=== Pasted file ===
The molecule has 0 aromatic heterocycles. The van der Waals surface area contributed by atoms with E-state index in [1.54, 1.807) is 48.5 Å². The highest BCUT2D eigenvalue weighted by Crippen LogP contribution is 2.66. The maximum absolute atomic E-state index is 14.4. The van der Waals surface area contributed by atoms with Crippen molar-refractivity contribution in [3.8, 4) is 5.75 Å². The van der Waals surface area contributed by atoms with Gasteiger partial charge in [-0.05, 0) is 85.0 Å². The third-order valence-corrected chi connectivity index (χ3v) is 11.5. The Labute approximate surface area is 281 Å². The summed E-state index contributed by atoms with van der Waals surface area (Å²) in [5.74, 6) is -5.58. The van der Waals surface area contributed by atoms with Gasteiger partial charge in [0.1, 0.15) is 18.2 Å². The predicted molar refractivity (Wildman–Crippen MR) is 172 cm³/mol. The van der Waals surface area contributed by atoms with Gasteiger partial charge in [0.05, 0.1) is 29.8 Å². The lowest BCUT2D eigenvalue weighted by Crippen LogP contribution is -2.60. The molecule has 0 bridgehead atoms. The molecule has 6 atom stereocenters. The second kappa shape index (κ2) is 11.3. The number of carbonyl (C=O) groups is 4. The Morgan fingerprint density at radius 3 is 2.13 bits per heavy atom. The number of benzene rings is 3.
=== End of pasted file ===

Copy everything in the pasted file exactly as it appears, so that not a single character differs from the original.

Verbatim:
The molecule has 0 aromatic heterocycles. The van der Waals surface area contributed by atoms with E-state index in [1.54, 1.807) is 48.5 Å². The highest BCUT2D eigenvalue weighted by Crippen LogP contribution is 2.66. The maximum absolute atomic E-state index is 14.4. The van der Waals surface area contributed by atoms with Crippen molar-refractivity contribution in [3.8, 4) is 5.75 Å². The van der Waals surface area contributed by atoms with Gasteiger partial charge in [-0.05, 0) is 85.0 Å². The third-order valence-corrected chi connectivity index (χ3v) is 11.5. The Labute approximate surface area is 281 Å². The summed E-state index contributed by atoms with van der Waals surface area (Å²) in [5.74, 6) is -5.58. The van der Waals surface area contributed by atoms with Gasteiger partial charge in [0.1, 0.15) is 18.2 Å². The predicted molar refractivity (Wildman–Crippen MR) is 172 cm³/mol. The van der Waals surface area contributed by atoms with Gasteiger partial charge in [0.05, 0.1) is 29.8 Å². The lowest BCUT2D eigenvalue weighted by Crippen LogP contribution is -2.60. The molecule has 0 bridgehead atoms. The molecule has 6 atom stereocenters. The second kappa shape index (κ2) is 11.3. The number of carbonyl (C=O) groups is 4. The Morgan fingerprint density at radius 3 is 2.13 bits per heavy atom. The number of benzene rings is 3.